22 U.S. Code § 5001. Repealed. Pub. L. 103–149, § 4(a)(2), Nov. 23, 1993, 107 Stat. 1505
Section, Pub. L. 99–440, § 3, Oct. 2, 1986, 100 Stat. 1087; Pub. L. 99–631, § 1(a)(2), Nov. 7, 1986, 100 Stat. 3515; Pub. L. 103–149, § 4(a)(3)(A), Nov. 23, 1993, 107 Stat. 1505, defined terms for purposes of this chapter.
Repeal effective June 8, 1994, date on which President certified to Congress that interim government, elected on nonracial basis through free and fair elections, had taken office in South Africa, see section 4(a)(2) of Pub. L. 103–149, set out in a Repeal of Chapter; South African Democratic Transition Support note below.
Pub. L. 99–440, § 1, Oct. 2, 1986, 100 Stat. 1086, provided that Pub. L. 99–440, which enacted this chapter and sections 2151o and 2346d of this title, amended sections 2151c and 2151n of this title and section 635 of Title 12, Banks and Banking, and enacted provisions set out as a note under section 2346d of this title, could be cited as the “Comprehensive Anti-Apartheid Act of 1986”, prior to repeal by Pub. L. 103–149, § 4(a)(2), Nov. 23, 1993, 107 Stat. 1505.
“This Act may be cited as the ‘South African Democratic Transition Support Act of 1993’.
“In addition to the actions specified in the preceding sections of this Act, the President should seek to conclude cooperative agreements with South Africa on a range of issues, including cultural and scientific issues.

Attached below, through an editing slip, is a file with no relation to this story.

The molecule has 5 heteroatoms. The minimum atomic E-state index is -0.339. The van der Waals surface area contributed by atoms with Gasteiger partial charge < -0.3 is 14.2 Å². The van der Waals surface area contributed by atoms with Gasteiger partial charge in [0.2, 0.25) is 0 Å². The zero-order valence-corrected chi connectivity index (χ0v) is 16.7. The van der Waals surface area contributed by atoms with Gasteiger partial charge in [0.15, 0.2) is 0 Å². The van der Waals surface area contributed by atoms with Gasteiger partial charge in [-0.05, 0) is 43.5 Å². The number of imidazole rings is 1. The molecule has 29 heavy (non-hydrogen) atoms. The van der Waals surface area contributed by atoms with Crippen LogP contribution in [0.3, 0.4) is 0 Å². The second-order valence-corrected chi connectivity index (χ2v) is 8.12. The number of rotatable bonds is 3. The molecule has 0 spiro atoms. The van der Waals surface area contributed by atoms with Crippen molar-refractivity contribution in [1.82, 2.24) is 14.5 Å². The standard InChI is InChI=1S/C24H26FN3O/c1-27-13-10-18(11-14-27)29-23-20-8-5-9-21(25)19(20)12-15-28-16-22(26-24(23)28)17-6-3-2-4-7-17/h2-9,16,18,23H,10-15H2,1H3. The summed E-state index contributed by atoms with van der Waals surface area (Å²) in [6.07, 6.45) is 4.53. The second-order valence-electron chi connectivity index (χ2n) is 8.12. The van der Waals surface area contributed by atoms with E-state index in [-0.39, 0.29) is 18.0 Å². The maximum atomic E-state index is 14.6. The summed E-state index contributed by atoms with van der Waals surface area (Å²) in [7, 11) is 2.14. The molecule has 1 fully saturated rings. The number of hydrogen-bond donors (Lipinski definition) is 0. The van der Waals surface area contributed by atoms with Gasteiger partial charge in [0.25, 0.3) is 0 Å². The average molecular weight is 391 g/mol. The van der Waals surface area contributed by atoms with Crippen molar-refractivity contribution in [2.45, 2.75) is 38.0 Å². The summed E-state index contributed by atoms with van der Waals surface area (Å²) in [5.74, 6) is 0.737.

“In carrying out this Act, the President should consult closely with South African individuals and organizations representative of the majority population in South Africa (particularly consultations through the Transitional Executive Council) and others committed to abolishing the remnants of apartheid.”
[For abolition of United States Information Agency (other than Broadcasting Board of Governors and International Broadcasting Bureau), transfer of functions, and treatment of references thereto, see sections 6531, 6532, and 6551 of this title.]
House Resolution 549, Ninety-ninth Congress, Sept. 12, 1986, provided: “That in passing the bill, H.R. 4868, as amended by the Senate [enacted into law as Pub. L. 99–440], it is not the intent of the House of Representatives that the bill limit, preempt, or affect, in any fashion, the authority of any State or local government or the District of Columbia or of any Commonwealth, territory, or possession of the United States or political subdivision thereof to restrict or otherwise regulate any financial or commercial activity respecting South Africa.”